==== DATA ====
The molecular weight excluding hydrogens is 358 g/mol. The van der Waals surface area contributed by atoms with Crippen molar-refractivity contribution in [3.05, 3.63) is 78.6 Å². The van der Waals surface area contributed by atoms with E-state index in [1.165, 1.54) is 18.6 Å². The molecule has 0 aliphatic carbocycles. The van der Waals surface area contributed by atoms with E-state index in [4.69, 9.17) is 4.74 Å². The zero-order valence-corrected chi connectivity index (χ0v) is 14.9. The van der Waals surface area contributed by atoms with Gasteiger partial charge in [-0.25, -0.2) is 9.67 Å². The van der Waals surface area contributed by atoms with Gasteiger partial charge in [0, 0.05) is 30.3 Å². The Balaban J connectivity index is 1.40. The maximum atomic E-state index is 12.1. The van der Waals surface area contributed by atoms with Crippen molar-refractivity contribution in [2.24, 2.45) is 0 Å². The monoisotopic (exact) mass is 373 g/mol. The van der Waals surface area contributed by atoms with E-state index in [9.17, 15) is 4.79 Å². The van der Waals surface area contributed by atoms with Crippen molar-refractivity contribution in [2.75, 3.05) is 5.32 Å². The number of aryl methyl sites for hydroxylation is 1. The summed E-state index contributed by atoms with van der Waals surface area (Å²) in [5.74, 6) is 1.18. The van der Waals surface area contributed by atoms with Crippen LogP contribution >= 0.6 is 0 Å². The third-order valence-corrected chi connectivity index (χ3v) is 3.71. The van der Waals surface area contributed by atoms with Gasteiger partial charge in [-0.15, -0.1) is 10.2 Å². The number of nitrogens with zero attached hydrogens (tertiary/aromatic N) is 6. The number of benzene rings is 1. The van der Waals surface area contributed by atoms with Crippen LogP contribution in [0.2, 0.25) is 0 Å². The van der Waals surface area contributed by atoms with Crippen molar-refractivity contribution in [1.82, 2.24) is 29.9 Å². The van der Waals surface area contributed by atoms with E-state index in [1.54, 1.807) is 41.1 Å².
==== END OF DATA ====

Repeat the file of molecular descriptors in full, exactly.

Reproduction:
The molecular weight excluding hydrogens is 358 g/mol. The van der Waals surface area contributed by atoms with Crippen molar-refractivity contribution in [3.05, 3.63) is 78.6 Å². The van der Waals surface area contributed by atoms with E-state index in [1.165, 1.54) is 18.6 Å². The molecule has 0 aliphatic carbocycles. The van der Waals surface area contributed by atoms with E-state index in [4.69, 9.17) is 4.74 Å². The zero-order valence-corrected chi connectivity index (χ0v) is 14.9. The van der Waals surface area contributed by atoms with Gasteiger partial charge in [-0.25, -0.2) is 9.67 Å². The van der Waals surface area contributed by atoms with Gasteiger partial charge in [0, 0.05) is 30.3 Å². The Balaban J connectivity index is 1.40. The maximum atomic E-state index is 12.1. The van der Waals surface area contributed by atoms with Crippen molar-refractivity contribution in [2.24, 2.45) is 0 Å². The monoisotopic (exact) mass is 373 g/mol. The van der Waals surface area contributed by atoms with E-state index in [9.17, 15) is 4.79 Å². The van der Waals surface area contributed by atoms with Crippen molar-refractivity contribution in [2.75, 3.05) is 5.32 Å². The number of aryl methyl sites for hydroxylation is 1. The summed E-state index contributed by atoms with van der Waals surface area (Å²) in [5.74, 6) is 1.18. The van der Waals surface area contributed by atoms with Crippen LogP contribution >= 0.6 is 0 Å². The third-order valence-corrected chi connectivity index (χ3v) is 3.71. The van der Waals surface area contributed by atoms with Gasteiger partial charge in [-0.15, -0.1) is 10.2 Å². The number of nitrogens with zero attached hydrogens (tertiary/aromatic N) is 6. The number of benzene rings is 1. The van der Waals surface area contributed by atoms with Crippen LogP contribution in [0.2, 0.25) is 0 Å². The van der Waals surface area contributed by atoms with Crippen molar-refractivity contribution in [1.82, 2.24) is 29.9 Å². The van der Waals surface area contributed by atoms with E-state index in [1.54, 1.807) is 41.1 Å².